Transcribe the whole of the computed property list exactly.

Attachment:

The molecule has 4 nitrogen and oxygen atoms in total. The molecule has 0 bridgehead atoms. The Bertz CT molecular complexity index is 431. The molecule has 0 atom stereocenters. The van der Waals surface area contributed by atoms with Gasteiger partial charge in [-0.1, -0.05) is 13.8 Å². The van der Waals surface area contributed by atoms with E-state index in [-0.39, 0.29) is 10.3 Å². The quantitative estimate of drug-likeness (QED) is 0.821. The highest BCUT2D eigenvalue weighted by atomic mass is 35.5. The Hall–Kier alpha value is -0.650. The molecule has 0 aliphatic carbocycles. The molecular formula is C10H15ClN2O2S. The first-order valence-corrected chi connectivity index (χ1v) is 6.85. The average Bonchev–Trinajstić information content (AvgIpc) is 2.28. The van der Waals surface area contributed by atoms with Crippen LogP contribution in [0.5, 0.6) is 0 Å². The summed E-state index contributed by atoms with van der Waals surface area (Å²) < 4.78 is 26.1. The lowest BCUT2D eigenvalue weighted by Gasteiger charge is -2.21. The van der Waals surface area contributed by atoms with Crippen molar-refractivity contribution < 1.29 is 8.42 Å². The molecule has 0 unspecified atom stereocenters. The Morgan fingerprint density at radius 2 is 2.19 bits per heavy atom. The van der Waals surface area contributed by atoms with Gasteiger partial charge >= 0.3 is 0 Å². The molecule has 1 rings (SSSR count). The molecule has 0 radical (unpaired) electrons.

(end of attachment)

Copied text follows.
The molecule has 4 nitrogen and oxygen atoms in total. The molecule has 0 bridgehead atoms. The Bertz CT molecular complexity index is 431. The molecule has 0 atom stereocenters. The van der Waals surface area contributed by atoms with Gasteiger partial charge in [-0.1, -0.05) is 13.8 Å². The van der Waals surface area contributed by atoms with E-state index in [-0.39, 0.29) is 10.3 Å². The quantitative estimate of drug-likeness (QED) is 0.821. The highest BCUT2D eigenvalue weighted by atomic mass is 35.5. The Hall–Kier alpha value is -0.650. The molecule has 0 aliphatic carbocycles. The molecular formula is C10H15ClN2O2S. The first-order valence-corrected chi connectivity index (χ1v) is 6.85. The average Bonchev–Trinajstić information content (AvgIpc) is 2.28. The van der Waals surface area contributed by atoms with Crippen LogP contribution in [0.5, 0.6) is 0 Å². The summed E-state index contributed by atoms with van der Waals surface area (Å²) < 4.78 is 26.1. The lowest BCUT2D eigenvalue weighted by Gasteiger charge is -2.21. The van der Waals surface area contributed by atoms with Crippen molar-refractivity contribution < 1.29 is 8.42 Å². The molecule has 0 unspecified atom stereocenters. The Morgan fingerprint density at radius 2 is 2.19 bits per heavy atom. The van der Waals surface area contributed by atoms with Gasteiger partial charge >= 0.3 is 0 Å². The molecule has 1 rings (SSSR count). The molecule has 0 radical (unpaired) electrons.